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Dan Berkenstock: The world is one big dataset. Now, how to photograph it ...

ダン・バーケンストック: 世界は一つのデータセットです。それをどのように撮影するのかというと、、、

October 30, 2013

衛星画像は我々にとって身近なものですが、それらの多くが実は古いデータです。というのも人工衛星は大きくて高価なので、それ程たくさん存在しないからです。ダン・バーケンストックは新たな解決策を提案します。それはリアルタイムで地上を撮影可能な新型の小型人工衛星です。

Dan Berkenstock - Satellite designer
Dan Berkenstock and his team at Skybox Imaging are rethinking how to take photographs from space. Full bio

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Double-click the English subtitles below to play the video.
00:12
Five years ago, I was a Ph.D. student
5年前 私は2足のわらじを履く
00:14
living two lives.
博士課程の学生でした
00:16
In one, I used NASA supercomputers
一つ目ですが
NASAのスーパーコンピュータを使っていました
00:18
to design next-generation spacecraft,
次世代の宇宙船を作るためです
二つ目ですが
00:21
and in the other I was a data scientist
私はデータサイエンティストでした
00:24
looking for potential smugglers
原子力の機密データを盗み出す
可能性のある人間を探し出していました
00:26
of sensitive nuclear technologies.
データサイエンティストとして
00:29
As a data scientist, I did a lot of analyses,
いろいろな解析をしました
世界中の多くの産業施設の解析です
00:32
mostly of facilities,
00:34
industrial facilities around the world.
そして これらすべてを結びつける
00:36
And I was always looking for a better canvas
良いアイディアを探していました
00:39
to tie these all together.
ある日 すべてのデータがどのように
00:41
And one day, I was thinking about how
00:43
all data has a location,
位置情報を持っているかを考えていました
00:45
and I realized that the answer
そして気づいたのです
目の前に答えがあることに
00:46
had been staring me in the face.
私は人工衛星のエンジニアですが
00:48
Although I was a satellite engineer,
00:51
I hadn't thought about using satellite imagery
自分の仕事に衛星画像を使うことは
考えたことがありませんでした
00:54
in my work.
今では 皆さんと同じく
00:56
Now, like most of us, I'd been online,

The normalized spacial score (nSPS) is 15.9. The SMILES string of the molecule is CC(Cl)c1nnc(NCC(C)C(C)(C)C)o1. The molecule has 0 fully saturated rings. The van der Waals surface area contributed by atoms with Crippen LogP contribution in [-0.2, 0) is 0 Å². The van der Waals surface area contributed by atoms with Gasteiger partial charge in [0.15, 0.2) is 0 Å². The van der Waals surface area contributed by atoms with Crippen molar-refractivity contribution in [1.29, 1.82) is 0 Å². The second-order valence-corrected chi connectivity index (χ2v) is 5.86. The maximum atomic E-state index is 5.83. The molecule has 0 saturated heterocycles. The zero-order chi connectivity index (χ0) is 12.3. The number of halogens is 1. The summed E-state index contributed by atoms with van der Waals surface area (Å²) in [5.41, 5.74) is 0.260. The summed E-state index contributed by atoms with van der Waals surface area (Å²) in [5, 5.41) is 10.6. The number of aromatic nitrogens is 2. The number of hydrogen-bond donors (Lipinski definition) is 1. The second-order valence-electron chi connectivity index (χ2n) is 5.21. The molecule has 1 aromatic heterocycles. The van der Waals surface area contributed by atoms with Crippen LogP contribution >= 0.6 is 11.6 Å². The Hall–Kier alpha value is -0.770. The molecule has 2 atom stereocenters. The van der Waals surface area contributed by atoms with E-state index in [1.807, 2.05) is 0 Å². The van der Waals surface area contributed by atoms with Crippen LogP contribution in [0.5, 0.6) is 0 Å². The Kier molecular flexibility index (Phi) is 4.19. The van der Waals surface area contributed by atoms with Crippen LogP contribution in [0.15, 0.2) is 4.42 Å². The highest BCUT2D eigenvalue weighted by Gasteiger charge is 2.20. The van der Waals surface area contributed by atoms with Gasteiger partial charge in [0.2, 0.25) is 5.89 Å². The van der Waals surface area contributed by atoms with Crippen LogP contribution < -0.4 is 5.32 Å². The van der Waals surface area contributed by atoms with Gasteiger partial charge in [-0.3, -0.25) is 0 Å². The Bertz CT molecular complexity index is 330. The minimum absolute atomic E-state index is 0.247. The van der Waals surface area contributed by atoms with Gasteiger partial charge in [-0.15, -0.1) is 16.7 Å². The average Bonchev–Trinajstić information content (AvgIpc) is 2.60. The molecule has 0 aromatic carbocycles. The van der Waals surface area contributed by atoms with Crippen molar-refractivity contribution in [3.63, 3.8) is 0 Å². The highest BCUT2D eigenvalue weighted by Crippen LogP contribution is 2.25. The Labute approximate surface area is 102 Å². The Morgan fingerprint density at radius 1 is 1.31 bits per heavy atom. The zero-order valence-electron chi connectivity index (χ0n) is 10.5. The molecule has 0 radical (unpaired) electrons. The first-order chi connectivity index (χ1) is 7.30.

私はオンライン環境にあり
自分の家をみることができます
00:58
I'd see my house, so I thought,
それなら そこに飛び込んで
00:59
I'll hop in there and I'll start looking up
その施設を探してみようと
01:02
some of these facilities.
そして 驚くべきことがわかりました
01:03
And what I found really surprised me.
私が探していた写真は
01:05
The pictures that I was finding
何年も前のものでした
01:07
were years out of date,
01:09
and because of that,
今の仕事に 何の役にも立たなかったのです
01:10
it had relatively little relevance
01:11
to the work that I was doing today.
でも そこに興味がわきました
01:14
But I was intrigued.
衛星画像はとてもすばらしいものだと
01:15
I mean, satellite imagery is pretty amazing stuff.
いまでは無数の衛星が私たちの周りを
01:19
There are millions and millions of sensors
取り巻いています
01:21
surrounding us today,
でも 私達には知らないことばかりです
01:22
but there's still so much we
don't know on a daily basis.
01:25
How much oil is stored in all of China?
中国の石油の備蓄量は?
コーンの生産量は?
01:29
How much corn is being produced?
世界中の港に停泊している船舶数は?
01:32
How many ships are in all of our world's ports?
理論的には 衛星画像により
01:36
Now, in theory, all of these questions
そうした質問に答えることができます
01:39
could be answered by imagery,
ただし その写真が古くなければです
01:41
but not if it's old.
こういった画像に価値があるのならば
01:43
And if this data was so valuable,
どうして最新のデータを
01:45
then how come I couldn't get my hands
入手できないのでしょうか
01:47
on more recent pictures?
こういった話は50年前からありました
01:49
So the story begins over 50 years ago
米国政府が偵察用の衛星を
01:53
with the launch of the first generation
初めて打ち上げた時からです
01:55
of U.S. government photo reconnaissance satellites.
今では 冷戦時代に作られた
01:58
And today, there's a handful
衛星の後継機の多くが
02:00
of the great, great grandchildren
民間企業によって運用されていて
02:02
of these early Cold War machines
02:04
which are now operated by private companies
多くの私たちが目にする写真は
02:06
and from which the vast majority of satellite imagery
それらの衛星が撮影したものなのです
02:08
that you and I see on a daily basis comes.
現在 ロケットで宇宙へ
02:11
During this period, launching things into space,
衛星を送り込むだけでも
02:14
just the rocket to get the satellite up there,
数百万ドルかかります
02:17
has cost hundreds of millions of dollars each,
時々しか飛ばさないので
大きなプレッシャーです
02:21
and that's created tremendous pressure
02:23
to launch things infrequently
02:25
and to make sure that when you do,
そして たくさんの機能を詰め込みます
02:27
you cram as much functionality in there as possible.